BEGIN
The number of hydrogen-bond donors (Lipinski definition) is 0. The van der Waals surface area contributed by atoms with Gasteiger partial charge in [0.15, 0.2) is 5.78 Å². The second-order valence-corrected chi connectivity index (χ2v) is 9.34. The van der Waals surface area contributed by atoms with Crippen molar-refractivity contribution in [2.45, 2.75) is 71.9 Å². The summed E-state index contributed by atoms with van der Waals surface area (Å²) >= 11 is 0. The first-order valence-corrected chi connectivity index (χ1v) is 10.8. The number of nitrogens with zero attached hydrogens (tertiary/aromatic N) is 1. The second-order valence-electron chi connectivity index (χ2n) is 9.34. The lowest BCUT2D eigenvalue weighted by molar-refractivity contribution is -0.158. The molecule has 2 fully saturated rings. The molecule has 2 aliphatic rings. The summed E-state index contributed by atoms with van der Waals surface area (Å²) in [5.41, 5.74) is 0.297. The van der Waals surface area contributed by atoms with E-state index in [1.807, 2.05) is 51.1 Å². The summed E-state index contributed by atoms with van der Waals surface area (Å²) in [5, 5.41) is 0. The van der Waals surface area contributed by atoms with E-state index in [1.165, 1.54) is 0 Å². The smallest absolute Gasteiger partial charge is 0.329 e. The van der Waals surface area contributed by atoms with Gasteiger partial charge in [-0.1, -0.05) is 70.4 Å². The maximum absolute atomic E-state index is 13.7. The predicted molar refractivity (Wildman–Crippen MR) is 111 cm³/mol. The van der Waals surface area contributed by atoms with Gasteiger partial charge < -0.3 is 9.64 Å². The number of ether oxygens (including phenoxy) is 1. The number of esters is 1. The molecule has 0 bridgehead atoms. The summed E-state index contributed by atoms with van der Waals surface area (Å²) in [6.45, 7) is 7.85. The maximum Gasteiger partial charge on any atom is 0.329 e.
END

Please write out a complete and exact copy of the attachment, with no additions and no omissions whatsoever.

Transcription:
The number of hydrogen-bond donors (Lipinski definition) is 0. The van der Waals surface area contributed by atoms with Gasteiger partial charge in [0.15, 0.2) is 5.78 Å². The second-order valence-corrected chi connectivity index (χ2v) is 9.34. The van der Waals surface area contributed by atoms with Crippen molar-refractivity contribution in [2.45, 2.75) is 71.9 Å². The summed E-state index contributed by atoms with van der Waals surface area (Å²) >= 11 is 0. The first-order valence-corrected chi connectivity index (χ1v) is 10.8. The number of nitrogens with zero attached hydrogens (tertiary/aromatic N) is 1. The second-order valence-electron chi connectivity index (χ2n) is 9.34. The lowest BCUT2D eigenvalue weighted by molar-refractivity contribution is -0.158. The molecule has 2 fully saturated rings. The molecule has 2 aliphatic rings. The summed E-state index contributed by atoms with van der Waals surface area (Å²) in [5.41, 5.74) is 0.297. The van der Waals surface area contributed by atoms with E-state index in [1.807, 2.05) is 51.1 Å². The summed E-state index contributed by atoms with van der Waals surface area (Å²) in [5, 5.41) is 0. The van der Waals surface area contributed by atoms with E-state index in [1.165, 1.54) is 0 Å². The smallest absolute Gasteiger partial charge is 0.329 e. The van der Waals surface area contributed by atoms with Gasteiger partial charge in [-0.1, -0.05) is 70.4 Å². The maximum absolute atomic E-state index is 13.7. The predicted molar refractivity (Wildman–Crippen MR) is 111 cm³/mol. The van der Waals surface area contributed by atoms with Gasteiger partial charge < -0.3 is 9.64 Å². The number of ether oxygens (including phenoxy) is 1. The number of esters is 1. The molecule has 0 bridgehead atoms. The summed E-state index contributed by atoms with van der Waals surface area (Å²) in [6.45, 7) is 7.85. The maximum Gasteiger partial charge on any atom is 0.329 e.